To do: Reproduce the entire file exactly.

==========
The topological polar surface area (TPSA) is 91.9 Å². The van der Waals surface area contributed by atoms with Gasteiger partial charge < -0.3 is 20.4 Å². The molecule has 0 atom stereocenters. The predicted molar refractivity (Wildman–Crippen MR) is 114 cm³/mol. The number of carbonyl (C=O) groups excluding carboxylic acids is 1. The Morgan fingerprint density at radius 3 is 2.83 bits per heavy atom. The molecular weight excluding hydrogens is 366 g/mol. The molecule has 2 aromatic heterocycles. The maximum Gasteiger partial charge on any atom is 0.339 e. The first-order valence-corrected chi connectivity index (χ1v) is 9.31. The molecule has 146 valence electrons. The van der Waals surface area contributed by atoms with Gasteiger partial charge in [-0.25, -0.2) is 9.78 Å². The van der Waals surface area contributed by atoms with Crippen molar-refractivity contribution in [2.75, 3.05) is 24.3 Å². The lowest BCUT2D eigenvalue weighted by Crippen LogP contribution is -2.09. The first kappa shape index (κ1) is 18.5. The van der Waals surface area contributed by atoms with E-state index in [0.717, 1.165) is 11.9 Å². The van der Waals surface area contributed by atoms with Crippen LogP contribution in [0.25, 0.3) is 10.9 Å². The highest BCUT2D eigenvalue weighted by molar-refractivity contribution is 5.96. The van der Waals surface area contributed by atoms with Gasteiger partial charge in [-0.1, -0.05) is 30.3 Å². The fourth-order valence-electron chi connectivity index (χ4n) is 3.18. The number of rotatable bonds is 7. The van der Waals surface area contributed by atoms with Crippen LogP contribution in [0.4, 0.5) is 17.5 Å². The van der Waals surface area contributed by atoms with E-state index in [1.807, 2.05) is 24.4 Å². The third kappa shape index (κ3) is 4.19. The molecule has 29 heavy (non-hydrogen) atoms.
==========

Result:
The topological polar surface area (TPSA) is 91.9 Å². The van der Waals surface area contributed by atoms with Gasteiger partial charge < -0.3 is 20.4 Å². The molecule has 0 atom stereocenters. The predicted molar refractivity (Wildman–Crippen MR) is 114 cm³/mol. The number of carbonyl (C=O) groups excluding carboxylic acids is 1. The Morgan fingerprint density at radius 3 is 2.83 bits per heavy atom. The molecular weight excluding hydrogens is 366 g/mol. The molecule has 2 aromatic heterocycles. The maximum Gasteiger partial charge on any atom is 0.339 e. The first-order valence-corrected chi connectivity index (χ1v) is 9.31. The molecule has 146 valence electrons. The van der Waals surface area contributed by atoms with Gasteiger partial charge in [-0.25, -0.2) is 9.78 Å². The van der Waals surface area contributed by atoms with Crippen molar-refractivity contribution in [2.75, 3.05) is 24.3 Å². The lowest BCUT2D eigenvalue weighted by Crippen LogP contribution is -2.09. The first kappa shape index (κ1) is 18.5. The van der Waals surface area contributed by atoms with E-state index in [0.717, 1.165) is 11.9 Å². The van der Waals surface area contributed by atoms with Crippen LogP contribution in [0.25, 0.3) is 10.9 Å². The highest BCUT2D eigenvalue weighted by molar-refractivity contribution is 5.96. The van der Waals surface area contributed by atoms with Gasteiger partial charge in [-0.1, -0.05) is 30.3 Å². The fourth-order valence-electron chi connectivity index (χ4n) is 3.18. The number of rotatable bonds is 7. The van der Waals surface area contributed by atoms with Crippen LogP contribution in [0.4, 0.5) is 17.5 Å². The van der Waals surface area contributed by atoms with E-state index in [1.807, 2.05) is 24.4 Å². The third kappa shape index (κ3) is 4.19. The molecule has 29 heavy (non-hydrogen) atoms.